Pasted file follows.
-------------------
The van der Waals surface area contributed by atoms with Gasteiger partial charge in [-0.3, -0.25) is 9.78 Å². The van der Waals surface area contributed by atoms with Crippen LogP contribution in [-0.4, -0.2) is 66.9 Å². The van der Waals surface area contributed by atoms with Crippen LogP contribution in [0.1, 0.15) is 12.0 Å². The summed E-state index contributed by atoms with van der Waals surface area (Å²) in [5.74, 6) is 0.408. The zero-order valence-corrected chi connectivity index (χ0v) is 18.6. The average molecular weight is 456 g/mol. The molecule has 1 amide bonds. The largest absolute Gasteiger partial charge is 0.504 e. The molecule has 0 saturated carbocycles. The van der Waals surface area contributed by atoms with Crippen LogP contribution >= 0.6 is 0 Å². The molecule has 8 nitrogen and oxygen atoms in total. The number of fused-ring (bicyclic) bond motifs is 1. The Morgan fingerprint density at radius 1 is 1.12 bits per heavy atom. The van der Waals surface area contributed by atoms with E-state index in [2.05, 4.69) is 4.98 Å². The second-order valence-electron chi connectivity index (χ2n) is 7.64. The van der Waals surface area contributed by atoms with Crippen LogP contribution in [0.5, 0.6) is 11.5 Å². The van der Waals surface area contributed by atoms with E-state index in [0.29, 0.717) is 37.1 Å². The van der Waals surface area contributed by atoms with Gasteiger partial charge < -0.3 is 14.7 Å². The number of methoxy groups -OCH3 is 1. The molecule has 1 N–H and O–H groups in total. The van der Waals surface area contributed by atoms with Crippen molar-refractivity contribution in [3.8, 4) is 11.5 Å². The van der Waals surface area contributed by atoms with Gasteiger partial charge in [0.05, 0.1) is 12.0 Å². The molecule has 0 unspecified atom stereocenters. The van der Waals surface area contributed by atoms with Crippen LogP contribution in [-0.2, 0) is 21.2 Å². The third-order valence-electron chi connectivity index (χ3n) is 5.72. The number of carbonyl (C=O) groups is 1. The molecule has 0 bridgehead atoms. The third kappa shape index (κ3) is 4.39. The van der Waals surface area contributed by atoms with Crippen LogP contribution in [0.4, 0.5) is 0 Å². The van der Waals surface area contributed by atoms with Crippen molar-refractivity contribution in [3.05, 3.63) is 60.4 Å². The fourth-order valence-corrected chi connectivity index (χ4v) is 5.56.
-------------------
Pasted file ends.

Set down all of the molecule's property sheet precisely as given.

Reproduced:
The van der Waals surface area contributed by atoms with Gasteiger partial charge in [-0.3, -0.25) is 9.78 Å². The van der Waals surface area contributed by atoms with Crippen LogP contribution in [-0.4, -0.2) is 66.9 Å². The van der Waals surface area contributed by atoms with Crippen LogP contribution in [0.1, 0.15) is 12.0 Å². The summed E-state index contributed by atoms with van der Waals surface area (Å²) in [5.74, 6) is 0.408. The zero-order valence-corrected chi connectivity index (χ0v) is 18.6. The average molecular weight is 456 g/mol. The molecule has 1 amide bonds. The largest absolute Gasteiger partial charge is 0.504 e. The molecule has 0 saturated carbocycles. The van der Waals surface area contributed by atoms with Crippen LogP contribution >= 0.6 is 0 Å². The molecule has 8 nitrogen and oxygen atoms in total. The number of fused-ring (bicyclic) bond motifs is 1. The Morgan fingerprint density at radius 1 is 1.12 bits per heavy atom. The van der Waals surface area contributed by atoms with E-state index in [2.05, 4.69) is 4.98 Å². The second-order valence-electron chi connectivity index (χ2n) is 7.64. The van der Waals surface area contributed by atoms with Crippen LogP contribution in [0.5, 0.6) is 11.5 Å². The van der Waals surface area contributed by atoms with E-state index in [0.29, 0.717) is 37.1 Å². The van der Waals surface area contributed by atoms with Gasteiger partial charge < -0.3 is 14.7 Å². The number of methoxy groups -OCH3 is 1. The molecule has 1 N–H and O–H groups in total. The van der Waals surface area contributed by atoms with Crippen molar-refractivity contribution in [3.8, 4) is 11.5 Å². The van der Waals surface area contributed by atoms with Gasteiger partial charge in [0.05, 0.1) is 12.0 Å². The molecule has 0 unspecified atom stereocenters. The van der Waals surface area contributed by atoms with Crippen LogP contribution in [-0.2, 0) is 21.2 Å². The third-order valence-electron chi connectivity index (χ3n) is 5.72. The number of carbonyl (C=O) groups is 1. The molecule has 0 bridgehead atoms. The third kappa shape index (κ3) is 4.39. The van der Waals surface area contributed by atoms with Crippen LogP contribution in [0.4, 0.5) is 0 Å². The van der Waals surface area contributed by atoms with Crippen molar-refractivity contribution in [3.05, 3.63) is 60.4 Å². The fourth-order valence-corrected chi connectivity index (χ4v) is 5.56.